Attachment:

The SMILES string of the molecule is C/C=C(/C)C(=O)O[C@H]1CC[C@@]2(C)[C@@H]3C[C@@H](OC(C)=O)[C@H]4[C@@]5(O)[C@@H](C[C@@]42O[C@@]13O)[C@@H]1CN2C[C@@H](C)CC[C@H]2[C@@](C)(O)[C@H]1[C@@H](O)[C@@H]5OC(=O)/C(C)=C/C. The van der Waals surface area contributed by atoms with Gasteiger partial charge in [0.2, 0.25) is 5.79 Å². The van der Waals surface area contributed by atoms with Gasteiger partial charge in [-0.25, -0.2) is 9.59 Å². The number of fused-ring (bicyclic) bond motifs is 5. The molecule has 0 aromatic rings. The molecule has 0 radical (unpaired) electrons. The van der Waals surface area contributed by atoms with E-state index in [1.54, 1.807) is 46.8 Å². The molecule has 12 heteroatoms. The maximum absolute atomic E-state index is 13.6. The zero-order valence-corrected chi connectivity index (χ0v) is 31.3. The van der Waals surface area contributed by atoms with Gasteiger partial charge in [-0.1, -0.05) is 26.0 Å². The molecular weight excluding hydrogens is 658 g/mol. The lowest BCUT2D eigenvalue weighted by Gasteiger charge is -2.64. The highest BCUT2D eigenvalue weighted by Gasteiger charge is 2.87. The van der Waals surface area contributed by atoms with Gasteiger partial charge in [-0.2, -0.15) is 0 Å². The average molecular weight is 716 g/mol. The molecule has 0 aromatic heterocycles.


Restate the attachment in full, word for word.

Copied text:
The SMILES string of the molecule is C/C=C(/C)C(=O)O[C@H]1CC[C@@]2(C)[C@@H]3C[C@@H](OC(C)=O)[C@H]4[C@@]5(O)[C@@H](C[C@@]42O[C@@]13O)[C@@H]1CN2C[C@@H](C)CC[C@H]2[C@@](C)(O)[C@H]1[C@@H](O)[C@@H]5OC(=O)/C(C)=C/C. The van der Waals surface area contributed by atoms with Gasteiger partial charge in [0.2, 0.25) is 5.79 Å². The van der Waals surface area contributed by atoms with Gasteiger partial charge in [-0.25, -0.2) is 9.59 Å². The number of fused-ring (bicyclic) bond motifs is 5. The molecule has 0 aromatic rings. The molecule has 0 radical (unpaired) electrons. The van der Waals surface area contributed by atoms with E-state index in [1.54, 1.807) is 46.8 Å². The molecule has 12 heteroatoms. The maximum absolute atomic E-state index is 13.6. The zero-order valence-corrected chi connectivity index (χ0v) is 31.3. The van der Waals surface area contributed by atoms with Gasteiger partial charge in [-0.1, -0.05) is 26.0 Å². The molecular weight excluding hydrogens is 658 g/mol. The lowest BCUT2D eigenvalue weighted by Gasteiger charge is -2.64. The highest BCUT2D eigenvalue weighted by Gasteiger charge is 2.87. The van der Waals surface area contributed by atoms with Gasteiger partial charge in [-0.2, -0.15) is 0 Å². The average molecular weight is 716 g/mol. The molecule has 0 aromatic heterocycles.